And even at the same environmental standard, cost estimates can vary widely. At the Alameda Naval Air Station, for example, in 2003 the city of Alameda estimated the cost of cleanup at more than $558 million. The Navy did not officially release an estimate, but at the time several Alameda officials pegged it at $140 million to $150 million.
If the land goes to private developers, cleanup discussions would be between them and the Navy. But the city could still have an interest and try to bargain, Wright said.
"There comes a point in time where dollars that the city would like to see a developer put into parks and recreation facilities and public buildings "... start to erode away because they're putting so much money into (cleaning) the site," Wright said.
The Concord site is not as polluted as many other bases. The most widespread toxin is arsenic, used around the bunkers as an herbicide. But the arsenic does not travel; it sits in the top few inches of soil, which thus can be easily cleaned.
But other areas of require more serious work. One example: "Approximately 174 acres of explosive ordnance disposal areas (burn pits) potentially contain spent (exploded) munitions or munitions constituents," according to the city's environmental review.
Developers might not be the only ones taking over parts of the base. The city hopes the Navy will give away large portions of the land under the "public benefit" part of base closure law for a regional park, a university campus and a public safety training center. The East Bay Regional Park District, Cal State East Bay and Contra Costa County have requested the parcels; the regional park would make up nearly half the site.
On one hand, the Navy is not required to give any land to anyone. That's where the negotiations come in, Wright said.
"It may require us to align all of our state- and federal-level political support to make those things come to pass," he said.
U.S. Rep. George Miller, D-Martinez, will stay involved in the closure process to make sure the community benefits, as he did with Mare Island in Vallejo, wrote Daniel Weiss, Miller's chief of staff, in an e-mail.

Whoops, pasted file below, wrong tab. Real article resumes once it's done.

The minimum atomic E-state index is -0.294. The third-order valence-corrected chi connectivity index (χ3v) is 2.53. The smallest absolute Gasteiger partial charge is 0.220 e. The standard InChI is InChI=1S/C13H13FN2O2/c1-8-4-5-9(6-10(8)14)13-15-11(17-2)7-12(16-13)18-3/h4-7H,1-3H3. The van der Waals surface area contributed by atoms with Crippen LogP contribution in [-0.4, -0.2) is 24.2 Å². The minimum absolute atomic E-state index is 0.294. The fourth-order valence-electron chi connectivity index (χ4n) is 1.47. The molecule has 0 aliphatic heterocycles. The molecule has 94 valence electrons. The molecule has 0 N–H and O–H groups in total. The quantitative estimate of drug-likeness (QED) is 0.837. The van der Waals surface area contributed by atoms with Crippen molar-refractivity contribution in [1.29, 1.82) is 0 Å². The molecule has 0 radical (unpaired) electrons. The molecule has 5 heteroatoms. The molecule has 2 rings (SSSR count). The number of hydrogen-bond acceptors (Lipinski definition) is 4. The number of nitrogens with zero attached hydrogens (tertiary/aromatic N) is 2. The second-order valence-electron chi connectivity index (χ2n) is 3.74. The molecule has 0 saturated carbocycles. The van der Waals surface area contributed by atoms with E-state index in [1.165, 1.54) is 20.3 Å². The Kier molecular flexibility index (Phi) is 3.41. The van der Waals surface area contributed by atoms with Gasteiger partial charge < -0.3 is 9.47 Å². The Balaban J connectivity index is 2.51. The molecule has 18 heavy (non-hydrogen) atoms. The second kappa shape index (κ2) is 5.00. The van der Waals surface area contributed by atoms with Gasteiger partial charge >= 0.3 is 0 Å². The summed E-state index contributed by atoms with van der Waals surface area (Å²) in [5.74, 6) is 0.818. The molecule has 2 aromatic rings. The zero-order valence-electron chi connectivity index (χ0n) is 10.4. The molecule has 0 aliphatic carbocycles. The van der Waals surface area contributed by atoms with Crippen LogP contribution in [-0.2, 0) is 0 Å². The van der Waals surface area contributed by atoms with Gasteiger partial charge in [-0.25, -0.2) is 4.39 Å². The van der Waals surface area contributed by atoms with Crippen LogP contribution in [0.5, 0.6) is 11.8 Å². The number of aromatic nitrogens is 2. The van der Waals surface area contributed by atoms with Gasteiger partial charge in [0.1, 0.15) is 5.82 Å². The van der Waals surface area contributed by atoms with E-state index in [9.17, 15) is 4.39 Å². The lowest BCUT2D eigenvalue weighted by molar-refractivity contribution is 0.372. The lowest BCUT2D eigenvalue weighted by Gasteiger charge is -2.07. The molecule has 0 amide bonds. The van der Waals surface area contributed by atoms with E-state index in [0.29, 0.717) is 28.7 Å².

On the other hand, the city still creates zoning laws. So even if the Navy auctioned off the whole property, city zoning would still define those 2,300 acres as open space.
That would set the stage for negotiations with developers. At the El Toro base, Lennar bought the whole 3,718 acres, but it gave 1,300 of those acres and millions of dollars to Irvine for a park in exchange for rights to develop the rest of the base.
Subject to change
Nothing has yet been decided. Federal laws on base closure can change with actions of Congress — as they did in December — and preferences in the military can shift as presidential administrations change.
In the 1990s, when the Alameda Naval Air Station closed, the military often just gave land away to local cities, leaving the cities with more cleanup responsibility. Then, in the last decade, the public auction came into favor.
But with the December rules change, the Navy again has the option to give land to the city for free or a bargain price.
"Frankly, the city may in fact push the Navy for some parcels to be transferred that way. We just haven't gotten to the point of evaluating or determining if it's a good thing," Wright said. "I don't see the city going down a path where the entire site would move that way, but that could be what the Navy wants to do."
The Associated Press contributed to this story. Contact Paul Thissen at 925-943-8163.
IF YOU'RE GOING
# what: Final hearing on the future of the Concord Naval Weapons Station.
# when: 6:30 p.m. Tuesday.
# where: Concord Senior Center, Wisteria Room, 2727 Parkside Circle, Concord.